Made in Vermont… Ice!

All cocktails contain one common ingredient vital to their balance and integrity: water – frozen water. Ice plays an essential roles in crafting the perfect cocktail, and can often be overlooked. Ice not only brings, and keeps, your cocktail to the perfect temperature for sipping, it also provides the proper dilution to make your drink more balanced.

Some of Vermont’s top bartenders weighed in on the importance of ice in crafting their cocktails. With some tips from these self-proclaimed “ice geeks” you can take your home-cocktail game to the next level just by making a few adjustments to your ice-game. Or, leave it to these guys to craft you the perfect cocktail at one of their excellent establishments.

Sam Nelis, beverage manager at Waterworks Food + Drink in Winooski, has 3 types of ice behind his bar – Kold-Draft 1” cubes, crushed ice, and 2” cubes made from silicone molds.  Kold-Draft cubes are 40% colderthan your average “chip ice” ice cube. This provides the optimal, slower dilution of a drink.

Crushed ice in a tiki-drink

These machines produce the densest, coldest ice on the market, giving more control to the bartender. “Each drink is designed to go in a specific glass, it should also be designed to use specific ice,” notes Sam. A collins glass will take the Kold-Draft cubes while Tiki-inspired drinks use crushed ice to compliment those bright flavors, and typically drinks that are spirit-only drinks like a Negroni or Sam’s own Old Fashioned Mill #4 will get a large 2” cube in a rocks glass.

The Waterworks team will use warm, filtered water to fill up the silicone trays for these 2” cubes and can go through up to 100 cubes on a busy night. These help keep the drink at the perfect temperature without further diluting.

The Tom Cat Negroni at Waterworks Food + Drink

Jeff Baumann of Monarch & The Milkweed works with a Hoshizaki ice machine at the bakery cum cocktail spot that opened late last year on on St. Paul Street in Burlington. Baumann picked this top-of-the-line Japanese brand ice manufacturer because of the smaller model size that works well with their limited space behind the bar. Another main consideration in choosing the Hoshizaki was that it had a better track record than the Kold-Draft in terms of breaking down, which many of his friends in the industry has expressed about the Kold-Draft. Anyone in the restaurant industry can attest that ice machine maintenance can be a full time job! Similarly to the Kold-Draft, the Hoshizaki gives the bar more control in each cocktail.  “We wanted square hard cube ice for proper dilution and performance.  We feel like it gives us more control in each cocktail and in the glass it helps to slow dilution down a bit, which in turn, helps showcase the spirits.” says Baumann.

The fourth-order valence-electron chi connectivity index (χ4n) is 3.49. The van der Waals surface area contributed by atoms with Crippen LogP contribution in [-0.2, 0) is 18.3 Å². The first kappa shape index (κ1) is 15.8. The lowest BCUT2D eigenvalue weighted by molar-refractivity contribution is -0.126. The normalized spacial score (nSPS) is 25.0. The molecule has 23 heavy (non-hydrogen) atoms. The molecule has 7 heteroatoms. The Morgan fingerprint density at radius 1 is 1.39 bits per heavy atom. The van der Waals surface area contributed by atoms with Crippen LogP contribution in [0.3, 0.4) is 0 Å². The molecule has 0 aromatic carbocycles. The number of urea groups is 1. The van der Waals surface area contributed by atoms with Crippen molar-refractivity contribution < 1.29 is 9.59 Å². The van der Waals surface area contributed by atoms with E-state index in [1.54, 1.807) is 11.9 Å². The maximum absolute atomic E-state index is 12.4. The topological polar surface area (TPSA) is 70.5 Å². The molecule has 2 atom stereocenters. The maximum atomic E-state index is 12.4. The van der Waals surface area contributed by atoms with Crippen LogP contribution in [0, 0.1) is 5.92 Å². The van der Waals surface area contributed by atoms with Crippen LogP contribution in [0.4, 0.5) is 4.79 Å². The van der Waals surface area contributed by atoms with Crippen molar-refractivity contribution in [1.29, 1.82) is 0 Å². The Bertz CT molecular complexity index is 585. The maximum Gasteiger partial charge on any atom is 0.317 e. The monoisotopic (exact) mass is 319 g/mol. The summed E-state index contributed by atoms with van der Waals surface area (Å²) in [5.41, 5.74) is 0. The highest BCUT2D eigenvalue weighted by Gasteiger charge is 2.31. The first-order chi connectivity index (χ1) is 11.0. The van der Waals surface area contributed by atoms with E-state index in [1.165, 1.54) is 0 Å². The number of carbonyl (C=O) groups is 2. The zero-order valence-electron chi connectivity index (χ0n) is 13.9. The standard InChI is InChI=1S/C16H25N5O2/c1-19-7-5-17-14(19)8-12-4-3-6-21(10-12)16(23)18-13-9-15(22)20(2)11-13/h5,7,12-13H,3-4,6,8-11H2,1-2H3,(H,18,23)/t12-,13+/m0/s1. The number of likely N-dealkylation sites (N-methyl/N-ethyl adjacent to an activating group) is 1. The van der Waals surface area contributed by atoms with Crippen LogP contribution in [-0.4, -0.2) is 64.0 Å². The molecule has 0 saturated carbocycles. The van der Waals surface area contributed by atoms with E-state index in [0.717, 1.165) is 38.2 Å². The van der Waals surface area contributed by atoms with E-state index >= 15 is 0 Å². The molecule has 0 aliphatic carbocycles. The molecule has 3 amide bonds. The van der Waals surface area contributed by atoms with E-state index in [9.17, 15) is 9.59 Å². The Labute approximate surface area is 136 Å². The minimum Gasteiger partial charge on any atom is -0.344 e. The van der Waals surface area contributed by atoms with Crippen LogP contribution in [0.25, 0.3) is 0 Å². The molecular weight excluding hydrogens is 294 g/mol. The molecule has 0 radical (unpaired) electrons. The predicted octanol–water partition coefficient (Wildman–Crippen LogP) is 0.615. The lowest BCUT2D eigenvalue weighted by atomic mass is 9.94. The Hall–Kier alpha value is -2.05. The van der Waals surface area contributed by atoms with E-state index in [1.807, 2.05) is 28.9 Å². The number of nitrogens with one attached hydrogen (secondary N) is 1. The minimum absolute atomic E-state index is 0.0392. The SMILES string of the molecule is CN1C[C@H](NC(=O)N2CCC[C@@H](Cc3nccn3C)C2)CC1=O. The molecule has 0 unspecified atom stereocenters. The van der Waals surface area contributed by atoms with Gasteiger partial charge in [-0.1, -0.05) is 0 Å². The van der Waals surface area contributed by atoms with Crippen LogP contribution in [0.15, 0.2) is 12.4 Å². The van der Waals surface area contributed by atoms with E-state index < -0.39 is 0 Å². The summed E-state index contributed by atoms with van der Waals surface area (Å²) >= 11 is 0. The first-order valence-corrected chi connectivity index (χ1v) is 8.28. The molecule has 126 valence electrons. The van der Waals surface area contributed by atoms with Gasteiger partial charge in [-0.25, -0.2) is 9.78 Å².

Jeff Baumann’s favorite, the Negroni. This one made with Barr Hill Gin.

Chris Maloney of Hen of the Wood Burlington also works with a Kold-Draft machine at their esteemed Cherry Street bar and restaurant. He echoes Sam’s sentiments that ice is an often overlooked ingredient. “Water is the great negotiator and most underrated ingredient in cocktails.” says Maloney.  When well executed, the ice in a drink can really catch the eye of the drinker. “So many folks ask about the large ice cubes when I serve, for example, our “Mr + Mrs Smith” cocktail with a 2 inch cube”, he notes. “It creates a conversation at the bar between myself and the guests and among guests, and fosters a greater appreciation for the cocktail craft, which is always a good thing.”